London - World shares hovered just off an all-time high and the euro was steady yesterday, as the European Central Bank (ECB) made sure there was little doubt in the minds of investors that global liquidity will continue.
Britain’s FTSE 100 opened up 0.3 percent as it played catch-up after a holiday. The rest of Europe’s main bourses, which saw mostly steady starts, had made gains on Monday following European election results.
Asian trading had been timid too, but another solid session for Japan’s Nikkei and shares in China nudged MSCI’s 45-country all-world index up to 420 points, leaving it just below its 2007 record high of 428.63.
Asset markets around the world continue to be supported by record low interest rates in most of the big economies.
On Monday ECB president Mario Draghi bolstered the already strong expectation that the bank will cut euro zone interest rates again next week and dip back into its unconventional policy cupboard.
Draghi said the ECB needed to be “particularly watchful” for any negative price spiral in the euro zone, and that “more pre-emptive action may be warranted”, citing broad-based asset purchases as one of the ultimate options.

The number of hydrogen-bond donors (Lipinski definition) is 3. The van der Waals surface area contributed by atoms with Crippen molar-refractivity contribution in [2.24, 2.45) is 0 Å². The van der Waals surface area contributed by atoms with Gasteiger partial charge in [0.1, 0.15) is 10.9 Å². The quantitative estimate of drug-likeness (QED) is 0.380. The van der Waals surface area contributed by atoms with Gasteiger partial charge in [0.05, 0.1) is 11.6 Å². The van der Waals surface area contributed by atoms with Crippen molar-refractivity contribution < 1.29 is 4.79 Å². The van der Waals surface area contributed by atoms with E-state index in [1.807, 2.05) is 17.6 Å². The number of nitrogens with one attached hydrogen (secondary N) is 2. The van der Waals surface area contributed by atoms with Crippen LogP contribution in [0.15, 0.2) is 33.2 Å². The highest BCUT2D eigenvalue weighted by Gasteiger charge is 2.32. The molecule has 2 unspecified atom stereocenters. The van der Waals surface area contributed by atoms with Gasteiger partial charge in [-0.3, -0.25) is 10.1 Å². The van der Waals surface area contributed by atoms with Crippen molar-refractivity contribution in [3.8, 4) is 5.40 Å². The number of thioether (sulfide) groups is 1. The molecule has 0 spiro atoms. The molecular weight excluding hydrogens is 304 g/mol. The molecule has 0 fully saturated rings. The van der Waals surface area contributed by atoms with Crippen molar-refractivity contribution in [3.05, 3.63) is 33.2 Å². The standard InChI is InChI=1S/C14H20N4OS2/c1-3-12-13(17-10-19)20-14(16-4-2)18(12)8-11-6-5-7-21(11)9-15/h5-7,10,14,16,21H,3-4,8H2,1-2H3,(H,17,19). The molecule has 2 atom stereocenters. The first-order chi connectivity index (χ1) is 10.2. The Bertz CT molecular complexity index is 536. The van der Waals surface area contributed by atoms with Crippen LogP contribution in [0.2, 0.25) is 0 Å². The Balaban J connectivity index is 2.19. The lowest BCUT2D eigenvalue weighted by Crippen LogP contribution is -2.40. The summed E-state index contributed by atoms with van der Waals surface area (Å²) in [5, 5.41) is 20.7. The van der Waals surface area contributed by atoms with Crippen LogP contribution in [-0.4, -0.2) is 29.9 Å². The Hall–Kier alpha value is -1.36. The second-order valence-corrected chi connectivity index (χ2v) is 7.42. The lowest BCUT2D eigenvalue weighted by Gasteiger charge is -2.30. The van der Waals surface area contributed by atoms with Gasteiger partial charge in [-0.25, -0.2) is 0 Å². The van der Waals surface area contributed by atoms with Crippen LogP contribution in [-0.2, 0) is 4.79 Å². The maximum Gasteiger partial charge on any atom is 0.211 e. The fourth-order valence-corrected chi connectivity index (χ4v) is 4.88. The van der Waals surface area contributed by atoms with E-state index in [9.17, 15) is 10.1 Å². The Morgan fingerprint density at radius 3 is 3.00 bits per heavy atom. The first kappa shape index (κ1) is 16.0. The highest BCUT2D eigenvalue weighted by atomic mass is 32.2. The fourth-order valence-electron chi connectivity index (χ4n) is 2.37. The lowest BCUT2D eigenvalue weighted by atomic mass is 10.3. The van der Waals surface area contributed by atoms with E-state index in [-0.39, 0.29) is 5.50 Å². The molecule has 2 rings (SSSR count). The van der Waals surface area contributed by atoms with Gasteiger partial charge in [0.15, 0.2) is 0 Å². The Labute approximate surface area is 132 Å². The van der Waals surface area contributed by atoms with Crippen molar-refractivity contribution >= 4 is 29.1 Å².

The expectations of monetary easing kept plenty of downward pressure on the borrowing costs of euro zone governments in the region’s buoyant bond markets.
Interest rates on benchmark 10-year German Bunds hovered at 1.358 percent, while Italian bonds consolidated gains they had made on Monday after its government scored a surprisingly easy win in European Parliament elections over the anti-establishment 5-Star Movement of former comedian Beppe Grillo.
In foreign exchange markets, the dollar fell 0.2 percent against a basket of currencies, extending weakness since the end of last week after another retreat in US bond yields.
The euro was at an unchanged $1.3645, with the softer dollar keeping it above its recent three-month lows.
London-based analysts and traders said another big batch of US numbers was the best bet for a bigger market move yesterday after a tight few days of trading, thinned out by US and UK holiday weekends.
Another flurry of merger activity provided additional support for European shares.
In commodities trading, three-month copper on the London Metal Exchange edged to a nearly three-month high as the market reopened after the holiday weekend. US crude futures were up about 0.1 percent at $104.48 a barrel.
Investors kept a wary eye on Ukraine, which launched air strikes and a paratrooper assault against pro-Russian rebels who seized an airport on Monday. – Reuters